Nogueira famously threw away a win over the turtled and hurt Frank Mir by jumping on a guillotine attempt and flopping to his back, giving Mir top position.

Against Werdum, Nog didn't lose so immediately that we can entirely blame the guillotine attempt, but it seems like Nogueira gave away a move to the ground that favoured Fabricio in hopes of finishing what is ultimately a low-percentage submission for most fighters.

Obviously, it is commendable that these fighters are attempting to finish fights and stay active when otherwise they will just be attempting to fight their way off  the fence and defend takedowns, but against good or better grapplers (and Werdum is one of the best in the world), it is often the case that if the submission fails, the guillotine-attempting fighter will lose himself the round and possibly the fight.

Risky guillotine aside, Nogueira is not nearly as durable as he once was, and incremental improvements in punching power and wrestling aren't going to stop him from getting hurt or losing. Nog looked sluggish on the feet and struggled to even get to the clinch where he has been staying safe in his last few bouts.

It would not be a great shame for Nogueira to accept that he is one of the best MMA fighters ever and to retire to focus on training his many great students. 

Thiago Silva vs Rafael Feijao

Rafael Feijao is an interesting fighter but ultimately a very limited one. He has a hard right hand and can stuff takedowns well, as well as a good right low kick, but that's about it.

He can put decent power in his other strikes but he just isn't all that practised or scientific in landing them. Against Silva, he simply came forward with the same jab-to-overhand-right combination again and again. He ducked out nicely afterwards and avoided many counter blows but ultimately achieved very little with his predictable attacks.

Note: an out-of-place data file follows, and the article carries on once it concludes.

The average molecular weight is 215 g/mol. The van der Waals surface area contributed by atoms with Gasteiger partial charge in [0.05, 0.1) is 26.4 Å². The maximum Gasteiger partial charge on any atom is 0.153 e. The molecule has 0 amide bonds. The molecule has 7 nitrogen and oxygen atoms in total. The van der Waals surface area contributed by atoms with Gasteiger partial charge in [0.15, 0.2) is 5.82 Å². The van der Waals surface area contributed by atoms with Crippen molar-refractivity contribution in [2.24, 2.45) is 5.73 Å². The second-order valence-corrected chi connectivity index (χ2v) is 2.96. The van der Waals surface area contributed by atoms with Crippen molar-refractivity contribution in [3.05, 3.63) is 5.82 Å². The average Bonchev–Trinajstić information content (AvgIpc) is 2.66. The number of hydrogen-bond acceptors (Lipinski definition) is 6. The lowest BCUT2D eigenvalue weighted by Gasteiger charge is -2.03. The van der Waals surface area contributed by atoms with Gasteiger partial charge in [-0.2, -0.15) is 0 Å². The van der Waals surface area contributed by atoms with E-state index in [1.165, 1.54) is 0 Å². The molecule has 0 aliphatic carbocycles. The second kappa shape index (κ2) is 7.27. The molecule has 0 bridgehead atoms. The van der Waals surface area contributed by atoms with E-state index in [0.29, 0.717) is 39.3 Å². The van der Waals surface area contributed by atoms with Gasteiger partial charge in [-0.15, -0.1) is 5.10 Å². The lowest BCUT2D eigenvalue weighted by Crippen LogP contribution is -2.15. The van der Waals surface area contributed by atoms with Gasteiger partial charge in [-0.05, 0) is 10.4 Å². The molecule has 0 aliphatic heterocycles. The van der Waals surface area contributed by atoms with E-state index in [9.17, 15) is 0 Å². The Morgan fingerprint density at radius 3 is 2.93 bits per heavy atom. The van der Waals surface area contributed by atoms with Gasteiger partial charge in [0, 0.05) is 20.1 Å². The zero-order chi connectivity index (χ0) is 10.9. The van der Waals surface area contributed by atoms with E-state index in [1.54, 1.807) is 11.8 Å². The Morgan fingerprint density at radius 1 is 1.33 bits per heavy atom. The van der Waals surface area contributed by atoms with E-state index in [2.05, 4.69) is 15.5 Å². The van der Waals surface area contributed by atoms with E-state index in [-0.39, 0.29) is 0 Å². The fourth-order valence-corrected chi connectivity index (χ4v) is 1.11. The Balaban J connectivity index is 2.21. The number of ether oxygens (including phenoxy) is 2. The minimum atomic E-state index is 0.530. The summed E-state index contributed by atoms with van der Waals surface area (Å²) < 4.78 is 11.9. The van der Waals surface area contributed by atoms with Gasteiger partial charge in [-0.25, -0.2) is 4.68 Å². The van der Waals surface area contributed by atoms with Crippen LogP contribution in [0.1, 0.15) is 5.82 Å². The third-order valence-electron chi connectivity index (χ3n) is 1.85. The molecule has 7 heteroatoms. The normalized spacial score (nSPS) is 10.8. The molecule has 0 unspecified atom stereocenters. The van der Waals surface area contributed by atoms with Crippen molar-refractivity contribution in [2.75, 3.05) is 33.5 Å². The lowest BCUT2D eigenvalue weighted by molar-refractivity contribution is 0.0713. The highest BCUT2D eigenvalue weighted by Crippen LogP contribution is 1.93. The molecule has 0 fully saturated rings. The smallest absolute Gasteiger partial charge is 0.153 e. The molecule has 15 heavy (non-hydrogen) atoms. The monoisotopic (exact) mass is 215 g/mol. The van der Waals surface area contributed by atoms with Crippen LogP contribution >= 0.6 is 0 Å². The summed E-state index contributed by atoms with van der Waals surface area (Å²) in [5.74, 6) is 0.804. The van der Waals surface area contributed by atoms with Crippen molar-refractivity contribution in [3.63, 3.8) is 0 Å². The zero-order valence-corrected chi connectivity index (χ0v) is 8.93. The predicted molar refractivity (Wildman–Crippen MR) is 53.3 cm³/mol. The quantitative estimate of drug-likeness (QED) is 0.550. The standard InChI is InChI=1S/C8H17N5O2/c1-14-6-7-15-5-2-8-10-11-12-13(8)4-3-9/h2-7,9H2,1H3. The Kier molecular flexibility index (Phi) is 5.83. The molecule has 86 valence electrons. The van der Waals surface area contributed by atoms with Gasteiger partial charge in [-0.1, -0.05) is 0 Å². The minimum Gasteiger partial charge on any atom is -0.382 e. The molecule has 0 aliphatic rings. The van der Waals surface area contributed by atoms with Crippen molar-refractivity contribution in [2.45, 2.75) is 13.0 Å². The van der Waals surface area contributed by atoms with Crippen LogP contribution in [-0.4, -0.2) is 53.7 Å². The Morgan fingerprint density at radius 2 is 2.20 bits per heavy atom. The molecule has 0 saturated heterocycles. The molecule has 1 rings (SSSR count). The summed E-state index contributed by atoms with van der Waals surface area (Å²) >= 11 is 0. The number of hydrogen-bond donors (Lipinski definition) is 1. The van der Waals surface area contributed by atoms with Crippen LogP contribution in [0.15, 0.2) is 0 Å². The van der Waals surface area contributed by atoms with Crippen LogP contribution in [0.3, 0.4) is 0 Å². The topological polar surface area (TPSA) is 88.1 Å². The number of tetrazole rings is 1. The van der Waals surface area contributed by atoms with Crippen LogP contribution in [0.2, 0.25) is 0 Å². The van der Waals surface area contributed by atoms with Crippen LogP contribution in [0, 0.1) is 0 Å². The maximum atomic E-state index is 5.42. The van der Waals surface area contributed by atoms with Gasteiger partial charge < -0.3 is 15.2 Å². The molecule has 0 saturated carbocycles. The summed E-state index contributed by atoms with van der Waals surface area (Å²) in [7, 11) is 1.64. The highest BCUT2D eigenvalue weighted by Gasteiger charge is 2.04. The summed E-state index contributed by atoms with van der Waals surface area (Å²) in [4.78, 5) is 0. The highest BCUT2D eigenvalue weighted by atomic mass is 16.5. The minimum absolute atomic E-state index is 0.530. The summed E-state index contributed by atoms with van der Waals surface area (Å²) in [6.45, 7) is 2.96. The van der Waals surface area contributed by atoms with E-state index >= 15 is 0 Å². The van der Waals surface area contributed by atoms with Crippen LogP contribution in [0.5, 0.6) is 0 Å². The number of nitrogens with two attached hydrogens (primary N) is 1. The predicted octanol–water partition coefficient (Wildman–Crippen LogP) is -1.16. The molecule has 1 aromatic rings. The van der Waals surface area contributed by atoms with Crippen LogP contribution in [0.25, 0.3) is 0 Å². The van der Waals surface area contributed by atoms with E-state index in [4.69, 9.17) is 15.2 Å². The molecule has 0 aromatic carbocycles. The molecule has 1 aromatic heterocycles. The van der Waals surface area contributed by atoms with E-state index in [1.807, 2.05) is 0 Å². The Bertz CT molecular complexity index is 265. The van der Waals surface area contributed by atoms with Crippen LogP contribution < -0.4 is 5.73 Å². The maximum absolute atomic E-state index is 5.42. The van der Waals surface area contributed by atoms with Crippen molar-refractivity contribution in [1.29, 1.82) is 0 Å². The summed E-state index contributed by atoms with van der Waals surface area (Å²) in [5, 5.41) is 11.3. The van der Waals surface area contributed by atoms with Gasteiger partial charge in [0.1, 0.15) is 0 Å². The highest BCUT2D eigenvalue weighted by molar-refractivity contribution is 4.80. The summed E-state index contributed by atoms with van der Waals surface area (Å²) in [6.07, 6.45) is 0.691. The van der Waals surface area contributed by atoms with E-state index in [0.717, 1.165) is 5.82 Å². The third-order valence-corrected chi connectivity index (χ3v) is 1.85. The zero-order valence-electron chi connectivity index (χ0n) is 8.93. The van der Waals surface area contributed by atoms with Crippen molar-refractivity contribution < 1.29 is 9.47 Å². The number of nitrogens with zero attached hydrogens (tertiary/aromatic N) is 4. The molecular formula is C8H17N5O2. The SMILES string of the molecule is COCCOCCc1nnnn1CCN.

What Feijao offered was the perfect fight for Thiago Silva. Silva is a good banger with both hands who is pretty good at avoiding punches in the pocket. He doesn't do a great job cutting off the cage and gets frustrated extremely easily.
This is how Lyoto Machida and Alexander Gustaffson had such great success against Silva while Keith Jardine ended the night staring at the stadium ceiling. 

Whenever an opponent retreats more than once, Silva throws his arms out then rushes in with his chin out in front of him and nothing to stop his opponent from punching him as he comes in.

When his opponent obliges him with a brawl, however, he can work his great counter left hook, heavy right hand and decent jab. Silva's jab worked well against Feijao, who ended up getting battered against the cage.

The final punch of the flurry was a right hook which sailed between Feijao's forearms. While Silva achieved this by muscling Feijao to his side with punches, it can be achieved more readily with a leap to the side a la the great Mike Tyson.

Pat Barry's knockout of Shane Del Rosario came off an almost identical hook which entered from in front of his opponent rather than the side. GIF of the Barry knockout here.

Gif of the Thiago Silva knockout here.

Mamed Khalidov vs Melvin Manhoef

I often don't get chance to talk about promotions outside of the UFC, but I thought I'd sneak this in here. If you get the chance, watch Khalidov vs. Manhoef from KSW, because it was a good tactical showing by Khalidov.

Melvin Manhoef is not bad at sprawling. He is ridiculously strong and explosive, and he has sprawled on takedown attempts from decent wrestlers before. What Khalidov did was to make his job much, much easier by using kicks to set up his takedown attempts. 

I previously spoke about how I enjoyed the young Chris Weidman's use of high kicks to stand Mark Munoz up and then shoot in for Munoz's hips with great success. Khalidov did much the same thing in using his kicks and punches to trouble Manhoef, who was clearly expecting to have to sprawl from the get go.

Using kicks to set up his shot, Khalidov got Manhoef down for a split second then switched to a guillotine as soon as Manhoef was working his way up. This wasn't Manhoef's weak submission defence, this was an excellent example of mixing it all together by an up-and-coming fighter from the new generation.

Pick up Jack's ebooks Advanced Striking and Elementary Striking at his blog, Fights Gone By.

Jack can also be found on Facebook and Twitter.